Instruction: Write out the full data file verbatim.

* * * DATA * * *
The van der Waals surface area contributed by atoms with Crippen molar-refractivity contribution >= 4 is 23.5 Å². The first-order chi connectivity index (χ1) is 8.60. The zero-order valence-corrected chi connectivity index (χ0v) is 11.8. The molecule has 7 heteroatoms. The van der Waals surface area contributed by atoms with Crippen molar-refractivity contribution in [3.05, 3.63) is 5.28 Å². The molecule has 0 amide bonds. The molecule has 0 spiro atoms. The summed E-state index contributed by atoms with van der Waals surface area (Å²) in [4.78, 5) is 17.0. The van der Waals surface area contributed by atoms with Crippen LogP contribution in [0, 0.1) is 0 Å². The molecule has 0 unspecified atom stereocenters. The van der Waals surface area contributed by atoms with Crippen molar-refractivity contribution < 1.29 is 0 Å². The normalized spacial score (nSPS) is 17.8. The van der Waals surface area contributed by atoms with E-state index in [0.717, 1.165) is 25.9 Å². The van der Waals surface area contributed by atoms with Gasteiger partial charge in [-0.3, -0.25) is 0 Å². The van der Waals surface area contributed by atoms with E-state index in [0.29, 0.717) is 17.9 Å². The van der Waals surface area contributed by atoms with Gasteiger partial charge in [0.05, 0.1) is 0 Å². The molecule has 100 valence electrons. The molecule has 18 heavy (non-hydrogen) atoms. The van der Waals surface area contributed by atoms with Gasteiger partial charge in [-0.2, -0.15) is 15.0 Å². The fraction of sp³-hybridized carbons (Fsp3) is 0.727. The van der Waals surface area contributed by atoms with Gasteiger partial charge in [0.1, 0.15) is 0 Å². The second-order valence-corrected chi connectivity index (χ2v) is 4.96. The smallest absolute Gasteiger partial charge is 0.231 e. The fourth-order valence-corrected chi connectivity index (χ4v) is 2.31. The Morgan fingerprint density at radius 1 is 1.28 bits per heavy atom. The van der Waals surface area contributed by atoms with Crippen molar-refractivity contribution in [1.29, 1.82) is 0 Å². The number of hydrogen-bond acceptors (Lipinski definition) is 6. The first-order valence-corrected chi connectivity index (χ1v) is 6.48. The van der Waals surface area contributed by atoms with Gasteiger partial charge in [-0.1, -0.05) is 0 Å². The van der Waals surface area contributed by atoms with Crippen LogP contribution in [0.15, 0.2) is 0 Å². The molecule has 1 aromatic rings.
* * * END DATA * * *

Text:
The van der Waals surface area contributed by atoms with Crippen molar-refractivity contribution >= 4 is 23.5 Å². The first-order chi connectivity index (χ1) is 8.60. The zero-order valence-corrected chi connectivity index (χ0v) is 11.8. The molecule has 7 heteroatoms. The van der Waals surface area contributed by atoms with Crippen molar-refractivity contribution in [3.05, 3.63) is 5.28 Å². The molecule has 0 amide bonds. The molecule has 0 spiro atoms. The summed E-state index contributed by atoms with van der Waals surface area (Å²) in [4.78, 5) is 17.0. The van der Waals surface area contributed by atoms with Crippen LogP contribution in [0, 0.1) is 0 Å². The molecule has 0 unspecified atom stereocenters. The van der Waals surface area contributed by atoms with Crippen molar-refractivity contribution < 1.29 is 0 Å². The normalized spacial score (nSPS) is 17.8. The van der Waals surface area contributed by atoms with E-state index in [0.717, 1.165) is 25.9 Å². The van der Waals surface area contributed by atoms with Gasteiger partial charge in [-0.3, -0.25) is 0 Å². The van der Waals surface area contributed by atoms with E-state index in [0.29, 0.717) is 17.9 Å². The van der Waals surface area contributed by atoms with Gasteiger partial charge in [0.05, 0.1) is 0 Å². The molecule has 100 valence electrons. The molecule has 18 heavy (non-hydrogen) atoms. The van der Waals surface area contributed by atoms with Gasteiger partial charge in [-0.2, -0.15) is 15.0 Å². The fraction of sp³-hybridized carbons (Fsp3) is 0.727. The van der Waals surface area contributed by atoms with Gasteiger partial charge in [0.1, 0.15) is 0 Å². The second-order valence-corrected chi connectivity index (χ2v) is 4.96. The smallest absolute Gasteiger partial charge is 0.231 e. The fourth-order valence-corrected chi connectivity index (χ4v) is 2.31. The Morgan fingerprint density at radius 1 is 1.28 bits per heavy atom. The van der Waals surface area contributed by atoms with Crippen molar-refractivity contribution in [1.29, 1.82) is 0 Å². The number of hydrogen-bond acceptors (Lipinski definition) is 6. The first-order valence-corrected chi connectivity index (χ1v) is 6.48. The van der Waals surface area contributed by atoms with Gasteiger partial charge in [-0.1, -0.05) is 0 Å². The van der Waals surface area contributed by atoms with Crippen LogP contribution in [0.15, 0.2) is 0 Å². The molecule has 1 aromatic rings.